Shot On Video (SOV) genre entries have honestly been hit or miss with me. I have often found SOV hard to follow, with the sound being so abysmal that I can’t decipher the dialogue, or too grainy of a picture, and so on. But there have also been some SOV flicks that, in my opinion, come from seriously creative minds that dole out some unique ingenuity while achieving satisfying levels of DIY gore.
SOV horror had its heyday during the ’80s and ’90s with more well-known titles such as Black Devil Doll from Hell (1984), Video Violence (1987), Things (1989), Violent Shit (1989) and The McPherson Tape (1989). Creators of the extremely specific sub-genre pride themselves on making feature length movies for mere dollars that are shot on video and hopefully entertaining to the viewer. Frequently involving far out narratives and always utilizing minuscule budgets, the members of the SOV family have spawned a rabid fanbase who actively celebrates and collects these efforts.
Helping carry the torch for SOV goodness is a film titled Spirit Animal directed by newcomer Madeline Deering, which is premiering at the third annual Grossfest held in Washington, Pennsylvania, this coming July 25th and 26th. Grossfest is an intimate yet enthusiastic gathering of independent filmmakers, artists, actors, and fans who love every bit of SOV and what it stands for.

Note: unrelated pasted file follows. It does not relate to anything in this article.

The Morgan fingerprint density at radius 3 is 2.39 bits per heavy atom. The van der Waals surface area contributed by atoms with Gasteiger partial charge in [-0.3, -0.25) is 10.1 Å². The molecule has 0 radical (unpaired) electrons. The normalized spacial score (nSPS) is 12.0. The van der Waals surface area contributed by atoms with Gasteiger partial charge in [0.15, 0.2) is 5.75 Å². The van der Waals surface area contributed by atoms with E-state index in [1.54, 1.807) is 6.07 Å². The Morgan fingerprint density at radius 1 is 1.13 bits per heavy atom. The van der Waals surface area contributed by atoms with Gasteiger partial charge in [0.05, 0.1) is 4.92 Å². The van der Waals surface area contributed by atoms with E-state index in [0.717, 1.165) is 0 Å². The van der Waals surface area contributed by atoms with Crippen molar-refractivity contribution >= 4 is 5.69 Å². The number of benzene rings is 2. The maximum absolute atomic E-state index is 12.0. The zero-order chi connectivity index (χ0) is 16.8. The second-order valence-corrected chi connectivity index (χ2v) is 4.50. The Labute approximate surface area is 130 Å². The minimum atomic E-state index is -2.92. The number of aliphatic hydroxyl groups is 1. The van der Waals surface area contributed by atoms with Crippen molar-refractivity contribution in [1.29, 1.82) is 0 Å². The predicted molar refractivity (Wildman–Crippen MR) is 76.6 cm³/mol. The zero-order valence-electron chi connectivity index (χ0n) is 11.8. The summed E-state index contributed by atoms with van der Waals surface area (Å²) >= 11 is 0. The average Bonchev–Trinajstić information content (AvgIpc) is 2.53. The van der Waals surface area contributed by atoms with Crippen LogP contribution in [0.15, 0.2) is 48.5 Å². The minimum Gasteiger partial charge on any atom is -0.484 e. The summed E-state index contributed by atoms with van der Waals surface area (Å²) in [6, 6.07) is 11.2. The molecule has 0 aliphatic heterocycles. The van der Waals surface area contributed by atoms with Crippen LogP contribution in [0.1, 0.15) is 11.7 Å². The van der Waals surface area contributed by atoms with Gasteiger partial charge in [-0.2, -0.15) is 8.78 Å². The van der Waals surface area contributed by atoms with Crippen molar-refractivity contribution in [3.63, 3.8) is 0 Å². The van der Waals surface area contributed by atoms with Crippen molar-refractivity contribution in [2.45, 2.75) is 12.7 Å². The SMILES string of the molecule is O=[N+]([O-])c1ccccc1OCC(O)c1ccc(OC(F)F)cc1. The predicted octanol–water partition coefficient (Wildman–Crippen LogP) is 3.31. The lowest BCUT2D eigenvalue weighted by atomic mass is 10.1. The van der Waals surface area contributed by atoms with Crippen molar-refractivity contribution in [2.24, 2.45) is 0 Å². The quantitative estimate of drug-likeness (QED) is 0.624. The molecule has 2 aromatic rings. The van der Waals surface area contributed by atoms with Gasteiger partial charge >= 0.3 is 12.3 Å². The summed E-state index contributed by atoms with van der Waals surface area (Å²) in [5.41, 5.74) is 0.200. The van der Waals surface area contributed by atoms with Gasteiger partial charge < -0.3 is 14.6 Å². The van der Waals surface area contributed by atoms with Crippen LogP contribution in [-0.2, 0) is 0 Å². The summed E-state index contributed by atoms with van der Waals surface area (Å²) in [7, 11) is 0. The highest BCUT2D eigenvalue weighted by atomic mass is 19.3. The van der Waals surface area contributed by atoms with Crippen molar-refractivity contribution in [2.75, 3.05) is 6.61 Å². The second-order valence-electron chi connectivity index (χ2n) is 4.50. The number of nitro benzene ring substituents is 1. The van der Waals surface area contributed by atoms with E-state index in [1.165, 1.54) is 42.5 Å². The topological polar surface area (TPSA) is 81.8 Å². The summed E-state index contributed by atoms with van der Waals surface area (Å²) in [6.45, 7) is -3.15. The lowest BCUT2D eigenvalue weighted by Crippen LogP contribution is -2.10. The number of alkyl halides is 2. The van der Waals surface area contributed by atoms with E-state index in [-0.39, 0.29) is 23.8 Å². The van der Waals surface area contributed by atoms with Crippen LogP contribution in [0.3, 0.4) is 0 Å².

Spirit Animal steps endearingly into the time-honored horror trope … don’t tread in the woods. Filmed on a Magnavox VHS camera, co-written and co-starring both Deering and Joseph Russio (Lucifer’s Unholy Desires 2012)—who also created some of the masks featured—Spirit Animal pans out to be an analog experiment done right. Giving thanks to creators such as John Waters, William Castle, the Polonia Brothers and others, Spirit Animal does end up tapping into the vein of what they represent—uber-independent, unpredictable cinema.
After a massacre occurred on a campground twenty years earlier, a group of friends gather to celebrate the New Year near the same area. Unfortunately, they encounter a killer who seemingly embodies different spirit animals to help him commit brutal killings and indulge in some killer puns.
Spirit Animal is wickedly funny, coming across as a passion project for all involved. The fake television ad for a pizza joint named Dingo Pizza and the outrageous death scenes coupled with the Smell-O-Vision card help make this film utterly enjoyable. That’s right—an old-school scratch-n-sniff card—a fun way to allow viewers to interact with the movie. Also on the card is a drinking game I’m interested in playing with anyone who may be down. There’s a good time to be had by all with this campy, cautionary tale warning us to respect nature and her creatures.
If this piqued your interest, don’t hesitate to head over to the NekroShark Films’ Facebook page to purchase a limited release DVD or VHS copy of Spirit Animal. Or, if you’re near southwestern Pennsylvania this weekend and would enjoy perusing some low budget cinema and DIY horror, check out Grossfest III at the historic George Washington Hotel.